There are times when we find ourselves isolated from the world around us, as did all of the composers featured in our Music and Isolation program. It may be because of vocation or employment (von Bingen, Haydn), psychological trauma (Gesualdo), physical impairment (Beethoven), or persecution due to political beliefs (Nancarrow). For these five composers isolation provided opportunities to funnel undivided energy into their craft, resulting in experimentation and uncompromising musical vision. We are lucky that they gifted the world with these astonishing works that leave an indelible stamp with their intensity, imagination, and highly intricate and expressive writing.
We open tonight with vocal works from the medieval and Renaissance periods arranged for string quartet by our dear friend Alex Fortes. Columba aspexit transcends plainchant with colorful text and ecstatic soaring lines, revealing Hildegard von Bingen the visionary. By comparison Carlo Gesualdo’s text painting reflects his tortured psyche: darkly expressive with startling juxtapositions of harmony.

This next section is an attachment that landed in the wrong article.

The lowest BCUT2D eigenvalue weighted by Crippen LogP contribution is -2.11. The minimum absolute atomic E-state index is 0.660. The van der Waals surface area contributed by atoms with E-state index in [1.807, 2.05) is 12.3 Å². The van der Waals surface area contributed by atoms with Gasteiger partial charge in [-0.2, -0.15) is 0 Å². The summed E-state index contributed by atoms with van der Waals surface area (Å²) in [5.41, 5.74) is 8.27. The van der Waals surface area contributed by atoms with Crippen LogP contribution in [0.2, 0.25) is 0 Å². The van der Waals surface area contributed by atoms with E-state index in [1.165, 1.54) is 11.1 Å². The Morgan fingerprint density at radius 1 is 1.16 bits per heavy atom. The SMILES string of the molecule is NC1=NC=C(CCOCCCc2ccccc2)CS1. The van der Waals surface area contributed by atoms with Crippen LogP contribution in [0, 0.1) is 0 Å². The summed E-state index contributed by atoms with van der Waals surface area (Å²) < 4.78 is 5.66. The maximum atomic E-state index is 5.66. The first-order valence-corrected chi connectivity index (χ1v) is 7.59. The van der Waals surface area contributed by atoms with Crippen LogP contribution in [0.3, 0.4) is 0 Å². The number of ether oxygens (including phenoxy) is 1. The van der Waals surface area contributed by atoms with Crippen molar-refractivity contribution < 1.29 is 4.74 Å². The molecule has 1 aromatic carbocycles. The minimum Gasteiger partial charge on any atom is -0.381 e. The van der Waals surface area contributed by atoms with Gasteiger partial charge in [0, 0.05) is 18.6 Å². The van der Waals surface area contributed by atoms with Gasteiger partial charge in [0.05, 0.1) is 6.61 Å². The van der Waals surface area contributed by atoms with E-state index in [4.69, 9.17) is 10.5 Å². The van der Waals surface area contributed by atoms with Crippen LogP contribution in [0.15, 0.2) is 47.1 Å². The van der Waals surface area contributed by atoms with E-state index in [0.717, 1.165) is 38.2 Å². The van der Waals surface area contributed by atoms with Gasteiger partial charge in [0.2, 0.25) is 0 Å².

The rest of our program offers a perspective into how Haydn, Beethoven, and Nancarrow took advantage of their isolation to experiment musically. Each took the concept of a fugue (traditionally an “orderly” or “academic” endeavor) and made it his own. Haydn wrote his six Op. 20 string quartets while working in seclusion at the court of Prince Nikolaus Esterhazy. These early masterpieces elevated the art of string quartet writing, and the fugue finale of Op. 20 No. 2 illustrates Haydn’s unmistakable tongue-in- cheek wit. American-born Conlon Nancarrow moved to Mexico in 1940 to avoid the persecution that many people with similar leftist leanings faced during this time, and lived there until his death in 1997. He is best known for his player piano studies, written with the idea that automated components could produce complicated rhythmic patterns more quickly than live performers. His Third Quartet is at once zany and confounding with each part written in a different meter. With four self-contained temporal states there is a wild balance for the quartet of interaction and putting blinders on!
We will close with Beethoven’s monumental String Quartet Op. 131, which we feel encapsulates elements of all the other works on the program. Both Beethoven and Nancarrow took the concept of a fugue (traditionally an “orderly” or “academic” endeavor) and made it his own. Beethoven begins his Op. 131 with a slow fugue, featuring a frustrated theme that attempts to ascend, but is constantly pulled back down to earth. He, like Haydn, also imbues moments of his writing with humor and comic relief — most notably in his fifth movement, a scherzo. This quartet explores the physical and sonic limits that four players can reach, and yet also finds the sublime and generous nature of humanity.